Meet Cape Town and the Western Cape's Neverending Tourists

It’s hard to know just how South Africa’s Western Cape will capture your imagination. It may be the culinary adventures around every corner. The warmth of the people, or the wildlife experiences on land and at sea. Or it may simply be the wide open landscapes that invite adventure. For three ‘Neverending Tourists’, Western Cape delivered a wonderland of luxury, nature and adventure…

Explore Cape Town and the

Western Cape

From vine-striped valleys to wide-open landscapes and a wild coastline, the Western Cape can lay claim to being one of South Africa’s most handsome provinces. Explore it region by region with this interactive map…

Explore the Western Cape's captivating regions...

Cape Town

Between the sandstone massif of Table Mountain and the sparkling Atlantic Ocean, South Africa’s ‘Mother City’ combines distinct African energy with a vibrant culinary scene, world-class cultural landscape, and abundant natural beauty. Regularly voted amongst the best cities in the world by American and British travellers, Cape Town is a multicultural melting pot that simply cannot be missed.

Whether you’re walking, running or biking the trails on Table Mountain; meeting the penguins on Boulders Beach; or simply lazing on the powder-soft sands of Clifton’s beaches you’ll soon discover why this is called the ‘Fairest Cape’.

“Luxury for me is being able to open my door, and see the mountain; walk down to the sea and experience amazing nature with my family,” says Adetola, of what she loves about Cape Town.

 Begin with an all-day tour of the Cape Peninsula to get your bearings. Wander the fynbos gardens of Kirstenbosch, before exploring the charming seaside suburbs of False Bay. feel the wind in your hair at the Cape of Good Hope, before meandering back along the city’s glamorous Atlantic Seaboard.

 Allow time to delve into the city’s complex past, whether that’s a walking tour of the Bo-Kaap or a deep dive into apartheid history on Robben Island and in the District Six Museum. You’ll want at least a day for the city’s vibrant cultural attractions too: don’t miss the Iziko Natonal Gallery or the striking Zeitz MOCAA. 

Come evening, tap into Cape Town’s world-renowned culinary landscape, whether that’s dipping into the on-trend eateries of Bree Street, tasting the best of the city at the Time Out Market – the first in Africa – or finding a waterside seat in the fine-dining restaurants of the V&A Waterfront.

 Adetola’s’s top pick

"I love the Sea Point Promenade at sunset. Wander with the locals, before dinner at one of the gorgeous seafront restaurants."

Cape Karoo

The Karoo has always been a place for wanderers. It’s a landscape of empty plains and farm windmills turning slowly in solitude. Where sun-baked rocks seem almost immortal, and time slows in the quiet villages that punctuate long stretches of lonely roads.

It may appear an empty place, but look closer. Stop. Speak to the locals. Here the Koo Valley orchards erupt in blossoms with the arrival of spring. In Montagu, history and hot springs combine. En route to Barrydale you’ll find a vast – and malaria-free – game reserve where the ‘Big Five’ roam wild.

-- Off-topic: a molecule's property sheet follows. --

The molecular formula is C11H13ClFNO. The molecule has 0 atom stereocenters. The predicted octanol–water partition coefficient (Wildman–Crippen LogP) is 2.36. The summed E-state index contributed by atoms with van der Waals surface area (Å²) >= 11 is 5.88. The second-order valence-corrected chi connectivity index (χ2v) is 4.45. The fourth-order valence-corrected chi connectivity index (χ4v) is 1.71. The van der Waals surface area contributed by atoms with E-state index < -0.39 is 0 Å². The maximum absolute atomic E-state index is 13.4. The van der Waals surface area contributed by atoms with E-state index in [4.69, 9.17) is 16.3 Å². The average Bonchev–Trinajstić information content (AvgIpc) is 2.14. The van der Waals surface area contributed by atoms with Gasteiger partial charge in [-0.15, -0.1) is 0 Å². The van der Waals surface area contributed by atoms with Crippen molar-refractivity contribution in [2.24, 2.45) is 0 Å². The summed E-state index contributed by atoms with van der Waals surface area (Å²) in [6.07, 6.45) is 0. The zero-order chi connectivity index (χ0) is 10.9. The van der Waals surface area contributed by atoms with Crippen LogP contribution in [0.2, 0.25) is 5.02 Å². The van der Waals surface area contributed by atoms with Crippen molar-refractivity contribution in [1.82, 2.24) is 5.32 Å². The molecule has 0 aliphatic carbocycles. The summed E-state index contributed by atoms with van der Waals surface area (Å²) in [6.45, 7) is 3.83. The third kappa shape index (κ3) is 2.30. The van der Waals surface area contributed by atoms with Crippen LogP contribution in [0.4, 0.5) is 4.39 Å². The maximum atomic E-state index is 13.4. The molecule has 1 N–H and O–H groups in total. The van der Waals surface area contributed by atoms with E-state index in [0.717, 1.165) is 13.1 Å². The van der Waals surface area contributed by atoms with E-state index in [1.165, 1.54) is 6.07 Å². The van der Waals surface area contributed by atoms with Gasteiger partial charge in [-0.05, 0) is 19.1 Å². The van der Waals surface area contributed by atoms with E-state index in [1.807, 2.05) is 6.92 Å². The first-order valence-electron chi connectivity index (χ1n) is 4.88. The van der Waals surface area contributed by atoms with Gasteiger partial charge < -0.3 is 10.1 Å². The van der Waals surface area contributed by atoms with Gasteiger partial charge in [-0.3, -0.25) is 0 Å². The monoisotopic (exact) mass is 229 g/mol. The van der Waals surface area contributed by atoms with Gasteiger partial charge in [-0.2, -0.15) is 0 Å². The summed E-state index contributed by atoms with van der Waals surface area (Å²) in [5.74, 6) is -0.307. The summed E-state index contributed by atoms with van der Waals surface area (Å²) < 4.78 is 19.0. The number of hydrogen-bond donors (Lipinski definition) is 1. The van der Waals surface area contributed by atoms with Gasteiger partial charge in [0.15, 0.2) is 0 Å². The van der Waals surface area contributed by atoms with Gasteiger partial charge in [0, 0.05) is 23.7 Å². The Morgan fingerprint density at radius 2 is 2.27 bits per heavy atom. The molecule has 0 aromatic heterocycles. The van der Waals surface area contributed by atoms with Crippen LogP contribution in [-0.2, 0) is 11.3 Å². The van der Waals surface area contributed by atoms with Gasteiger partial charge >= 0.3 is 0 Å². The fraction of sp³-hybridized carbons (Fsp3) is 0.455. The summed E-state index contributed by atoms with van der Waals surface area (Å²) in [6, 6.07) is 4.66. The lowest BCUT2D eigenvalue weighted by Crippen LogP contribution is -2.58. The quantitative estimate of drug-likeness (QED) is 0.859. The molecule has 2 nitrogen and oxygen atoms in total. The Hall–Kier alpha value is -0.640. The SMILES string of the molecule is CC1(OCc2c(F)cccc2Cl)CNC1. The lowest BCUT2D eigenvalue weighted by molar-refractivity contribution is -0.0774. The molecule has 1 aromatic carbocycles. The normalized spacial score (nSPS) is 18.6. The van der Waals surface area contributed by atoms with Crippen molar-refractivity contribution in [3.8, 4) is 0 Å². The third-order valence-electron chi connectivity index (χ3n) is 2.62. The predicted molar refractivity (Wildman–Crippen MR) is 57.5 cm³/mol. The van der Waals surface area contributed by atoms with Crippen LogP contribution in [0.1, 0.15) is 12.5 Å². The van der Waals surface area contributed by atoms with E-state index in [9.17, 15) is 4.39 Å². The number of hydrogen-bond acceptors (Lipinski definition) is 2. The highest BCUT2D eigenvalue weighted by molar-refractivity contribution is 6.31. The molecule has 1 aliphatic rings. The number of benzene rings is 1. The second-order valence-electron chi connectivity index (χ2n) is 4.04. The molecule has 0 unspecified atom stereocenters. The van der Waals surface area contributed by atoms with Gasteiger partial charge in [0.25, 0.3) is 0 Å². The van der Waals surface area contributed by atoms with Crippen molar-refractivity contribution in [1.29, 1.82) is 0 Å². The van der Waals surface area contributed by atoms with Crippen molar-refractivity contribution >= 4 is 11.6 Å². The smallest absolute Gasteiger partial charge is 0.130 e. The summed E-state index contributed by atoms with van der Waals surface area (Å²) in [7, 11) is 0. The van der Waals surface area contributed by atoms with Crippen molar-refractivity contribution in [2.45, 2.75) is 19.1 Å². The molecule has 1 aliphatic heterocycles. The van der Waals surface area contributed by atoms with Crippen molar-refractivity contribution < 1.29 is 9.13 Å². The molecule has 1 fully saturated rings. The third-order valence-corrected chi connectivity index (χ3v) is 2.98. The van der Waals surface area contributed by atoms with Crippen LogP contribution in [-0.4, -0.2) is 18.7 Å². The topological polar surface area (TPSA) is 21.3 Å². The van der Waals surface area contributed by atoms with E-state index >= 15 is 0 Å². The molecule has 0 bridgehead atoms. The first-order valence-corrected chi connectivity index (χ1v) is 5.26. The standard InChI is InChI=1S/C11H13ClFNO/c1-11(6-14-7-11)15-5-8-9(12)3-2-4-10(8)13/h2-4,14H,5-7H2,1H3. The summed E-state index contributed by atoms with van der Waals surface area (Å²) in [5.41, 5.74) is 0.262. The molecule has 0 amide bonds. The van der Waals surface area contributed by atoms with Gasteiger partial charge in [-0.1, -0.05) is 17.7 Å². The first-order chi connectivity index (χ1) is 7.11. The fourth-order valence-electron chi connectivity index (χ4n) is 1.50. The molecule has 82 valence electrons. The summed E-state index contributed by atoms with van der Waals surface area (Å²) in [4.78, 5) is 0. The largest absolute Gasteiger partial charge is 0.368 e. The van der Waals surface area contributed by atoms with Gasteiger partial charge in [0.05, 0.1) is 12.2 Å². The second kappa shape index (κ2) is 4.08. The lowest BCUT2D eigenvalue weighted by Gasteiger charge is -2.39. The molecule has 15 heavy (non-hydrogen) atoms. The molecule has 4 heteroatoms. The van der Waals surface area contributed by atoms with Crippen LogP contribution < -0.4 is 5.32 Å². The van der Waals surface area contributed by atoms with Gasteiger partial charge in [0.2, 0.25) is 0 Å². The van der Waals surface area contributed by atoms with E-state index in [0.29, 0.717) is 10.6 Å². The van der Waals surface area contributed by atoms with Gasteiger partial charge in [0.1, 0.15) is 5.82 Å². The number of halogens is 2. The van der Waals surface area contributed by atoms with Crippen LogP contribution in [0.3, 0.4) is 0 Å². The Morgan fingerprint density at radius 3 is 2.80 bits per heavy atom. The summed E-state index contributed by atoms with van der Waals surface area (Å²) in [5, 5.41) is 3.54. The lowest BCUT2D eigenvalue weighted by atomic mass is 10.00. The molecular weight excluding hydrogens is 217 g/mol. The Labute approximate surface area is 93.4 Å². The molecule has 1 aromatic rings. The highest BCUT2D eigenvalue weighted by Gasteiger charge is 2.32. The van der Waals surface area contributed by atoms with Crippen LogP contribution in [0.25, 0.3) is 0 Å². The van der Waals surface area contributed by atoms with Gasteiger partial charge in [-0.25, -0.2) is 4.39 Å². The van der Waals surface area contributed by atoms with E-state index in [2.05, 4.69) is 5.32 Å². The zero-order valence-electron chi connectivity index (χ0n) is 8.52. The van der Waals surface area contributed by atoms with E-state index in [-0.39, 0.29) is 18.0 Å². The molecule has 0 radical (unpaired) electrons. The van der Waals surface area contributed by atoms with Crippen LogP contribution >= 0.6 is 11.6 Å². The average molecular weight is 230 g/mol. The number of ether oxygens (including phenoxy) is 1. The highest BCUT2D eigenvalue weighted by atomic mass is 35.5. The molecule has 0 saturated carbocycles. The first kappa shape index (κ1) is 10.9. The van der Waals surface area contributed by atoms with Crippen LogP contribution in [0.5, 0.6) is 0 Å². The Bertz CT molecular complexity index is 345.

Then discover the Karoo’s remarkable mountain passes: where big skies meet ambitious road-builders to create a road-trippers paradise. Descend the northern flanks and the village of Prince Albert awaits; a place for artists and those captivated by the unique energy of the Karoo.

For those who love a two-wheeled adventure, these far-flung roads are “challenging, but rewarding. You get the heart pumping!” says Scott. “I find myself at ease in these landscapes. There’s a great peace that comes with being far away.”

Scott's top pick

"Don’t miss the dramatic drive through Meiringspoort, which links the ‘Little’ Karoo to the ‘Great’ Karoo through a beautiful, wild valley."

Cape Overberg

The Overberg region is a bucolic corner of the Western Cape, a rolling landscape of farmland and fynbos, where fields of wheat and canola change shades with the seasons, and a wildly enigmatic coastline offers some of the world’s best whale-watching.

Start exploring in Hermanus; the burgeoning seaside town that was in 2019 inscribed as a Creative City of Gastronomy by the United Nations, thanks to the diversity of culinary adventures you’ll find here. Inland the Hemel-en-Aarde – ‘Heaven and Earth’ – valley offers charming country bistros and award-winning wine cellars.  

Hermanus is also a hotspot for land-based whale-watching (July to November) and whether you’re wandering the Cliff Path, paddling out on a kayak excursion, or taking a boat trip you’re sure to spot the Southern right whales that migrate here each year to mate and calve in the warm waters of Walker Bay.   

 “The beauty of the Western Cape lies in its diversity,” says Scott. “You can head in any direction and find something that takes your breath away. It’s an outdoor paradise.”

 Further along the coastline, the quaint village of Stanford offers luxury accommodation on the shores of the Klein River Lagoon, with Grootbos Private Nature Reserve nearby famous worldwide for its ‘fynbos safaris’. The impressive new botanical art gallery here is home to a remarkable fynbos florilegium of botanical art, while the nearby town of Gansbaai is equally famous for its great white and bronze whaler sharks. 

From Gansbaai head east past wetlands and wild landscapes to find the terroir-driven wineries at the mission village of Elim, before heading for Africa’s southernmost point at Cape Agulhas. The iconic lighthouse here was built in 1848, and today you can still climb to the light for unbeatable views of the coastline.

Scott’s top pick

"I love the gravel back roads through the wheat fields to reach De Hoop Nature Reserve. The dunes at Koppie Alleen are incredible for watching whales, without the crowds."

Cape Winelands